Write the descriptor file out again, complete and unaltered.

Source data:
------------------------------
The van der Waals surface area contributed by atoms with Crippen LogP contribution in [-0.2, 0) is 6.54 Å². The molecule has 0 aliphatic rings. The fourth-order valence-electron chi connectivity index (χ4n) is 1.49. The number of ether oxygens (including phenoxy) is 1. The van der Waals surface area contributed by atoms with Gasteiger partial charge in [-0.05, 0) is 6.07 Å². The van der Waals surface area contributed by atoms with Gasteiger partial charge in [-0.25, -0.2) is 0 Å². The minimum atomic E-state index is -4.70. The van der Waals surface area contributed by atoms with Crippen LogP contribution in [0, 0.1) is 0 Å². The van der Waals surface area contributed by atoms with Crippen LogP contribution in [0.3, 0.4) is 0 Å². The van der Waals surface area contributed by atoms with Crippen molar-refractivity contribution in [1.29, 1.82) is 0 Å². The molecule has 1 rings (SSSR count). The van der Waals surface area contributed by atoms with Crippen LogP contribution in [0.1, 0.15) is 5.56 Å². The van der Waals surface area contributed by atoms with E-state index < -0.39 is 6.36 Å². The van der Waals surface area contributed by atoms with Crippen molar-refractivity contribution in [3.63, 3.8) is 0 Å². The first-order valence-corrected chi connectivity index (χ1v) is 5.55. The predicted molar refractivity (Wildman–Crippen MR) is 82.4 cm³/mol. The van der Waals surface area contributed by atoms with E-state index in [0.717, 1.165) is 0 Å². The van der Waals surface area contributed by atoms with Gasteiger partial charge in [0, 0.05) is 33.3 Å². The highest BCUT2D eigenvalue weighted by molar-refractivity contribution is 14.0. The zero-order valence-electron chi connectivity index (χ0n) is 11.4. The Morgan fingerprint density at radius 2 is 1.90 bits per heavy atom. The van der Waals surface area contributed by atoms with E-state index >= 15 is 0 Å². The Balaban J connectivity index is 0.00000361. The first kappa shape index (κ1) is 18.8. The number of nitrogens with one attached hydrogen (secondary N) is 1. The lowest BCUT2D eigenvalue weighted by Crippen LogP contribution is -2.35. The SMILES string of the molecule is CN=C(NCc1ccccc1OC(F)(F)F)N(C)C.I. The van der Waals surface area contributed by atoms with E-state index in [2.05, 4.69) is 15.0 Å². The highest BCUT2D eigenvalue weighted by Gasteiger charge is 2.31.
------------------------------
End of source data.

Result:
The van der Waals surface area contributed by atoms with Crippen LogP contribution in [-0.2, 0) is 6.54 Å². The molecule has 0 aliphatic rings. The fourth-order valence-electron chi connectivity index (χ4n) is 1.49. The number of ether oxygens (including phenoxy) is 1. The van der Waals surface area contributed by atoms with Gasteiger partial charge in [-0.05, 0) is 6.07 Å². The van der Waals surface area contributed by atoms with Gasteiger partial charge in [-0.25, -0.2) is 0 Å². The minimum atomic E-state index is -4.70. The van der Waals surface area contributed by atoms with Crippen LogP contribution in [0, 0.1) is 0 Å². The van der Waals surface area contributed by atoms with Crippen LogP contribution in [0.3, 0.4) is 0 Å². The van der Waals surface area contributed by atoms with Crippen molar-refractivity contribution in [1.29, 1.82) is 0 Å². The molecule has 1 rings (SSSR count). The van der Waals surface area contributed by atoms with Crippen LogP contribution in [0.1, 0.15) is 5.56 Å². The van der Waals surface area contributed by atoms with E-state index < -0.39 is 6.36 Å². The van der Waals surface area contributed by atoms with Crippen molar-refractivity contribution in [3.63, 3.8) is 0 Å². The first-order valence-corrected chi connectivity index (χ1v) is 5.55. The predicted molar refractivity (Wildman–Crippen MR) is 82.4 cm³/mol. The van der Waals surface area contributed by atoms with E-state index in [0.717, 1.165) is 0 Å². The van der Waals surface area contributed by atoms with Gasteiger partial charge in [0, 0.05) is 33.3 Å². The highest BCUT2D eigenvalue weighted by molar-refractivity contribution is 14.0. The zero-order valence-electron chi connectivity index (χ0n) is 11.4. The Morgan fingerprint density at radius 2 is 1.90 bits per heavy atom. The van der Waals surface area contributed by atoms with E-state index >= 15 is 0 Å². The Balaban J connectivity index is 0.00000361. The first kappa shape index (κ1) is 18.8. The number of nitrogens with one attached hydrogen (secondary N) is 1. The lowest BCUT2D eigenvalue weighted by Crippen LogP contribution is -2.35. The SMILES string of the molecule is CN=C(NCc1ccccc1OC(F)(F)F)N(C)C.I. The van der Waals surface area contributed by atoms with E-state index in [2.05, 4.69) is 15.0 Å². The highest BCUT2D eigenvalue weighted by Gasteiger charge is 2.31.